Afghanistan | 21.07.2007
Despite Taliban Claims, One German Hostage Still Alive
An Afghan foreign ministry spokesman said on Saturday that one Taliban-held German hostage was alive and that a second had died of a heart attack, denying claims that militants had killed both.
In a day of fast-changing developments, a ministry spokesman said that Kabul authorities were working to secure the safe return of the hostage still alive.
"Our security agencies reported to us that one of the German engineers is still alive and the second died of heart attack and heat," ministry spokesman Sultan Ahmad Baheen told Deutsche Presse-Agentur dpa.
"Our security forces are trying to secure the safe return of the German national who is still alive (but) in custody," Baheen said, but declined to say who the kidnappers were.
A Taliban spokesman had earlier claimed both engineers had been killed following their kidnap last Wednesday, with the Taliban demanding that Germany withdraw its some 3,000 troops among the NATO forces in Afghanistan.
When the group's deadline for action expired earlier Saturday, it said it had executed both Germans.
Previously, the German ARD broadcaster also reported from its Kabul office that one of the hostages had died as a result of extreme heat and illness, but that the other was still alive and negotiations for his release were ongoing.
Merkel cancels interview
With the situation in flux, German Chancellor Angela Merkel postponed a TV interview which was to have been taped on Saturday by Germany's ARD broadcasting network. ARD said she might not now speak until just before the Sunday evening broadcast.
The head of the German armed forces, General Wolfgang Schneiderhan, said in an interview released on Saturday that the Taliban was trying to spread fear.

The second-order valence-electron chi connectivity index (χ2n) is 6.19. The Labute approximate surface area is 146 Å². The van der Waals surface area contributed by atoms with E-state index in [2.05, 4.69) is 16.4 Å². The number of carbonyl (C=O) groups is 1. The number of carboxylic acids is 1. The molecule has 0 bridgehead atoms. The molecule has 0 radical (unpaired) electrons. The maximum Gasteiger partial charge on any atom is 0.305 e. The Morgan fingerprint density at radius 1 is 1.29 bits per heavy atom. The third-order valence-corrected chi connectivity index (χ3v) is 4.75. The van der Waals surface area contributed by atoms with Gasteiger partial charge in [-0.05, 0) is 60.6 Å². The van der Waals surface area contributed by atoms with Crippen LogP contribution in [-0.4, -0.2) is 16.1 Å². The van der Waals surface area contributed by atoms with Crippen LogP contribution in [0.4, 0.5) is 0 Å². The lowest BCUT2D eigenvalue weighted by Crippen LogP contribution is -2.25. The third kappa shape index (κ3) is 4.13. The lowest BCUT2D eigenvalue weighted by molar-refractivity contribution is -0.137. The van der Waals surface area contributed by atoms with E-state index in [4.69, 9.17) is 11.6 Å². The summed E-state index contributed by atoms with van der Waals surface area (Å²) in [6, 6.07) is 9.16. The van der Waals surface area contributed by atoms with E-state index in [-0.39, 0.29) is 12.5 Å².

"In terms of alliance obligations, any pullout (from Afghanistan) would in my opinion be disastrous," he warned in the interview to be published in Monday's edition of the weekly Der Spiegel.
The interview was conducted prior to Saturday's events surrounding the German hostages.
Taliban demand pullout
Taliban insurgents on Wednesday kidnapped two German nationals along with their five Afghan colleagues in Maidan Wardak province.
Purported Taliban spokesman Qari Mohammad Yousef Ahmadi had said earlier, "the Taliban leadership council demands all the German troops be pulled out of the country and in addition all Taliban prisoners in Afghan government jails be released."
A German held for a week in western Afghanistan was freed by his abductors on July 5. It was not made known whether a ransom was paid. In Oct. 2006, two German journalists from the Deutsche Welle were shot dead in northern Afghanistan.
Emphasis on reconstruction
German troops in Afghanistan are stationed mainly in the relatively peaceful north. Their primary job is to help with local reconstruction projects to revive education and commerce.
The German Development Aid Ministry has an annual budget of 100 million euros ($138 million) for bilateral aid to Afghanistan, with about 20 million euros going direct to the Afghan government construction fund.
The United States, Japan, Britain and Germany are the main donors in the country.
Some German troops are also deployed in the US-led Operation Enduring Freedom (OEF) against the Taliban.
In addition, Germany is leading EUPOL, a European Union mission to train and advise the Afghan police.
Picture: German soldiers are stationed mainly in the north of the country
Click to view image: '73520-02243894400.jpg'
In: Afghanistan, Middle East
Tags: Afghanistan, Germany, hostage, german, Taliban, heart attack, Sultan Ahmad Baheen, Angela Merkel, General Wolfgang Schneiderhan, Qari Mohammad Yousef Ahmadi, Maidan Wardak, German Development Aid Ministry, Operation Enduring Freedom, OEF, EUPOL, Deutsche
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